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Satisfy Your Users with Views-3 : Page 3




Building the Right Environment to Support AI, Machine Learning and Deep Learning

Securing Your Data
Views are good at securing sensitive data. Consider a table that contains the name, department, office extension, and other personal information of a company's employees. You might want that information accessible to everyone in the company. But what if that table also contains everyone's salary? Clearly that sort of information would be restricted.

Instead of granting permission to various users to query the table directly, use views to restrict views:

  1. Create one view of the columns that everyone should be allowed to see and grant access for that view to the "public" group.

  2. Create a second view with the more sensitive information and grant rights for querying that view only to the people who should have access to it.
You can also grant table permissions directly to people who have the rights to see all data. Whether you choose to use a view in all cases, for consistency's sake, or use views for some users, while allowing others to query the table directly, is a matter of style.

Listing 2 shows some sample code that creates a "finance" group, creates a table called "employees," and creates two views that query the table. The "public" group is granted rights to a restricted view, while the "finance" group is granted rights to a second view containing the salary information.

Securing Specific Rows of Information
Another common task that views can be useful for is applying security rules to specific rows. For example, you might want to allow authors to query the sample pubs database, which contains book sales information, but limit each author's access to data for his or her books only.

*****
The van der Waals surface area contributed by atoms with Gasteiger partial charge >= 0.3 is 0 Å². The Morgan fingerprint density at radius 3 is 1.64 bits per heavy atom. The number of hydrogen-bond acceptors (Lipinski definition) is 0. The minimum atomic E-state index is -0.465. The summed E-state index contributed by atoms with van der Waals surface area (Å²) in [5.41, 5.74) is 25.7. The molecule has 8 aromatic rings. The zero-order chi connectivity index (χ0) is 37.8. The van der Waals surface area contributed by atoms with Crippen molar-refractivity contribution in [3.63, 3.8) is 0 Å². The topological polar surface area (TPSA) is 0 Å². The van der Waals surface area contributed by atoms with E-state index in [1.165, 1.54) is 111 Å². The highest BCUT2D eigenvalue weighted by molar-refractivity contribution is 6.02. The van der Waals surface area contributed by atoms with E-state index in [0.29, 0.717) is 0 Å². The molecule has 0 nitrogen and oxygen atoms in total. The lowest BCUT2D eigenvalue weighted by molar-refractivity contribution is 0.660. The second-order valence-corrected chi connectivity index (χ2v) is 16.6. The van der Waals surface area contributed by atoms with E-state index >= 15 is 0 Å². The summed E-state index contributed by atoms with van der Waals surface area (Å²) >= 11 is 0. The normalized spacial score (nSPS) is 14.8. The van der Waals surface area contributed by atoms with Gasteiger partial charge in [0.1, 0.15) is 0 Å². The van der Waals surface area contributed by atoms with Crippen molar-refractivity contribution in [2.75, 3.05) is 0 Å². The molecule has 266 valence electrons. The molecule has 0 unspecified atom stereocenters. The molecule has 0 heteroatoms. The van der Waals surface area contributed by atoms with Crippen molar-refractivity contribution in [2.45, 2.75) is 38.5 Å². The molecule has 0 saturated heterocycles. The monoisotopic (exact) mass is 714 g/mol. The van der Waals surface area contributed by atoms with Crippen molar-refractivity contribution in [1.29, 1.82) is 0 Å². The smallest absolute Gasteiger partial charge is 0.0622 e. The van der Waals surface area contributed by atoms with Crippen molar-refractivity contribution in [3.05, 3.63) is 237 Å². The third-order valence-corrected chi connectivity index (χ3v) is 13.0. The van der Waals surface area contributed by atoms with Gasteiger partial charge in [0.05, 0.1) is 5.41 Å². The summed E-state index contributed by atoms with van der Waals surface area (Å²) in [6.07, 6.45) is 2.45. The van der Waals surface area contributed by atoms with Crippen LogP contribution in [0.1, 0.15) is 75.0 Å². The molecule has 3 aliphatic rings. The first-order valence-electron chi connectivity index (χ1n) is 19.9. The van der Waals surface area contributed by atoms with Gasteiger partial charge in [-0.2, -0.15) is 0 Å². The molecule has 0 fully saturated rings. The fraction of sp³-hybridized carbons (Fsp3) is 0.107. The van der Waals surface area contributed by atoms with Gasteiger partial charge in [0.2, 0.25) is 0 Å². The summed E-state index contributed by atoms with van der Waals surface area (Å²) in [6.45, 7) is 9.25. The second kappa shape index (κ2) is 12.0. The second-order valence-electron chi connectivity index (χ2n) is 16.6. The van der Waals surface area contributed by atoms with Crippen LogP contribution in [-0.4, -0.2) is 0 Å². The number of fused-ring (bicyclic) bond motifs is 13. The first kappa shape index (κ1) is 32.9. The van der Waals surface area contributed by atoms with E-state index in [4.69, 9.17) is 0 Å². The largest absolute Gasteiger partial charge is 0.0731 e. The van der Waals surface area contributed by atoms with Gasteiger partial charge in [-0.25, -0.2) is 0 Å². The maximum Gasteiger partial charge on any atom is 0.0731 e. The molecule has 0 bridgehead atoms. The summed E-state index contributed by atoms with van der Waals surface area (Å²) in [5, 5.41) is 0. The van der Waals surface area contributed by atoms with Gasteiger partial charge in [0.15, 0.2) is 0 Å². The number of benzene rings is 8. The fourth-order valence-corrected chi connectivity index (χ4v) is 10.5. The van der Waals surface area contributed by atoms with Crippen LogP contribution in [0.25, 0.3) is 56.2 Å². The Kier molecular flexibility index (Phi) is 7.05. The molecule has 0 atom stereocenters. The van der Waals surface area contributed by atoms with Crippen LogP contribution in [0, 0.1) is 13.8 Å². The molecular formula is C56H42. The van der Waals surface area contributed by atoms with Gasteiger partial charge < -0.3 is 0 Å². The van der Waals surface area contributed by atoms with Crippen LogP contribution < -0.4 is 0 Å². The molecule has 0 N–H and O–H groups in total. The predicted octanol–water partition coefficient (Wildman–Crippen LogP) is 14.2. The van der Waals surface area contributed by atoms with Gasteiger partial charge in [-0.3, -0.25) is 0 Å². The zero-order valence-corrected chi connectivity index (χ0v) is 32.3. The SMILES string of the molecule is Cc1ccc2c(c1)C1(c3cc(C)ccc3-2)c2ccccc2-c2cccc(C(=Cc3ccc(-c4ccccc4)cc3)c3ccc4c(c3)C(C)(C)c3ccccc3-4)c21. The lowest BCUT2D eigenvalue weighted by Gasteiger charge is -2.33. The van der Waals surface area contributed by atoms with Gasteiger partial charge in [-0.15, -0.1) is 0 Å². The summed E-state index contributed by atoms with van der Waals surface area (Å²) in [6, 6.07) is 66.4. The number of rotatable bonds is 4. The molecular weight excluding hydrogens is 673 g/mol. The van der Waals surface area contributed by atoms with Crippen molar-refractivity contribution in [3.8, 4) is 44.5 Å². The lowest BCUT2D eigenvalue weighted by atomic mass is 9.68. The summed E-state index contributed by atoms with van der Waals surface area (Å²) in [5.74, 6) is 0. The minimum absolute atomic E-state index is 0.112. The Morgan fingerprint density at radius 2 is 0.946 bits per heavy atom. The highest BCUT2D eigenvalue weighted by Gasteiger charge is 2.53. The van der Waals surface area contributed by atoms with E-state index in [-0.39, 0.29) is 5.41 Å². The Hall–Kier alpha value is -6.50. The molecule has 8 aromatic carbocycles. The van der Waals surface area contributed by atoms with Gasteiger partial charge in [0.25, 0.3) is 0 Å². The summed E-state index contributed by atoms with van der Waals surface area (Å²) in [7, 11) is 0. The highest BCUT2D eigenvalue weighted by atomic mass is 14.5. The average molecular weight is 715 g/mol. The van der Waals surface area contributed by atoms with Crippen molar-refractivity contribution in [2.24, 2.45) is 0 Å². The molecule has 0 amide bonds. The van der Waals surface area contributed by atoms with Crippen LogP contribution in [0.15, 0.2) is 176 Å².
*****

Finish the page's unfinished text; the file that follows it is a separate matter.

To accomplish this task, assign each author a unique user name, which is a combination of the first name and last name. Then create a view that selects only the books where the author's first name plus last name is equal to the username (see Listing 3). The username can be retrieved by the suser_sname() function.

To test this view, you need to create a login and a user equal to the first name and last name of one of the authors, as in this code:

use pubs go grant select on vw_salesinfo to public exec sp_addlogin @loginame = 'AnnDull', @passwd = 'password', @defdb = 'pubs' exec sp_grantdbaccess 'AnnDull'

Using Query Analyzer, log in to SQL Server as AnnDull (in this example using SQL Server authentication) and execute the following:

select * from vw_salesinfo

You will see information only about the book(s) that Ann Dull authored.

As you've seen, views are a powerful tool that make your database more accessible and useful to your end users while at the time providing you, as the designer and administrator, with valuable protection against performance or security issues. Views should be a part of every good modeler's tool kit.

Joe Lax has spent the last 10 years working in various database environments and has been a practicing DBA on all versions of SQL Server from version 4.2 onward. Joe is also a MCSE and an MCT. Recently, he has started to learn Oracle, which affords him no end of fun.
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